All About Estates

Hot Stuff!

It is hot out there.  We have had heat advisories  and I hope we have been paying attention.  I called my elderly client  to see how she was doing and she  told me she was not feeling well. I spoke with her caregiver and  asked if her AC was working.  The caregiver said it had not been turned on and they were only using a fan. Yikes!   It was 39 degrees outside and I can imagine it was quite warm inside her apartment.

Summer has hit us hard and although all winter long we look forward to warmer weather, the heat can actually cause harm- especially to the elderly.

Those of us 65 years and older, are more prone to heat stress, commonly referred to as heat stroke because our bodies do not adjust as well to the heat as younger individuals and certain medications may interact with the sun which can cause an adverse reaction.

Heat stroke occurs when we are unable to control our body temperature and our temperature rises very rapidly without being able to cool itself down. The following are signs and symptoms of heat stroke:

– An extremely high body temperature
– Nausea
– Dizziness
– Red, hot, and dry skin (meaning no sweating)
– Throbbing and unbearable headache

Heat exhaustion is another heat-related illness although not life threatening. Heat exhaustion can occur if exposed to high temperatures over several days or by not consuming enough fluids throughout the day.

The following are signs and symptoms of heat exhaustion:

– Paleness
– Muscle cramping
– Tiredness and weakness
– Dizziness and fainting
– Headache
– Nausea and vomiting
– Pulse rate may be fast or weak
– Breathing may be fast or shallow
– Skin is cool and moist

Dehydration occurs when one’s electrolytes are depleted, one’s body temperature is normal but the heart rate and respiratory rate increases. Often those with dehydration will feel lightheaded especially when standing.

Some ways to safeguard against the perils of too much heat are:

– Drink cool beverages (non-alcoholic)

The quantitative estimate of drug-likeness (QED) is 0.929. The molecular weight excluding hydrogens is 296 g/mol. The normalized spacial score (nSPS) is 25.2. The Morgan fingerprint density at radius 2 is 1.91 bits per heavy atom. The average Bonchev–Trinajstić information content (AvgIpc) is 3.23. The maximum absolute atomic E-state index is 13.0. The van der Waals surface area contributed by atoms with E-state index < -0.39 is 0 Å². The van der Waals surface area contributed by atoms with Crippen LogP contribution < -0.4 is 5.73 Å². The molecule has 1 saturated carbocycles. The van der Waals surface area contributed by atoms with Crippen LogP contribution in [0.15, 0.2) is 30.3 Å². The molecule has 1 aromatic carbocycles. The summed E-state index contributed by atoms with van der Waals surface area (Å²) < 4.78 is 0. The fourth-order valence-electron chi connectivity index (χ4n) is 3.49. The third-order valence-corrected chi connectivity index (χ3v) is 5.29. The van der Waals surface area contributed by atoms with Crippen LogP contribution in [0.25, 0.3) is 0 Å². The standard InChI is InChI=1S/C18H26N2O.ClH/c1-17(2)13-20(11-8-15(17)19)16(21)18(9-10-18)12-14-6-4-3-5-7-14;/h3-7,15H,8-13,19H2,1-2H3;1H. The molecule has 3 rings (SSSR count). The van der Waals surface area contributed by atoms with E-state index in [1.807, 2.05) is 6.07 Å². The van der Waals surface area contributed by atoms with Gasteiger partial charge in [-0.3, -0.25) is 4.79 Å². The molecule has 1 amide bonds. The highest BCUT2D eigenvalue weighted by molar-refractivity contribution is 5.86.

– Rest
– Take a cool bath or shower
– Stay in an air-conditioned environment
– Wear light clothing
– Start drinking fluids 30 minutes before going outside
– Do not wait until you are thirsty to start drinking
– Do not drink liquids that contain caffeine, alcohol or large amounts of sugar.

If you are caring for an older individual you can assist them by keeping an eye open for the symptoms or signs of heat stroke or dehydration. If at all possible encourage older folks to remain in an air-conditioned location or provide an electric fan to keep them cool. Most importantly make sure they are drinking enough fluids to keep them hydrated. If they are showing any sign of symptoms, the person can be cooled down by applying wet cool towels or by having a cool bath.

The hot and humid weather is particularly difficult for those who have asthma, emphysema or bronchitis. It is advisable for the elderly and their family members to make sure that they have their medications on hand, they are well hydrated and that the older adults remain in a cool and shaded environment. If leaving the home or an air-conditioned environment, make sure that you bring food/snacks and plenty to drink. Also consider:

– Using a sunscreen with an SPF of 30 or higher
– Drinking lots of water and natural fruit juices
Avoiding going out in the blazing sun or heat when possible
– Going to air conditioned or cool places such as shopping malls, libraries, community centres or a friend’s place
– Keeping lights off or turned down low
– Seeking shade under trees, umbrellas or awnings whenever possible
– Wearing loose, lightweight clothing that covers as much of the body as possible, whenever possible.

Our summer is short but the heat can almost make us wish for autumn days……. (well, not for me but for some…….)

 

About Audrey Miller
Email: amiller@eldercaring.ca About: Audrey Miller, Managing Director of Elder Caring Inc. has over 25 years social work and rehabilitation experience working with older individuals and their families. She advises the financial, insurance, legal and business communities regarding elder care issues. Audrey is a recognized expert in her field.

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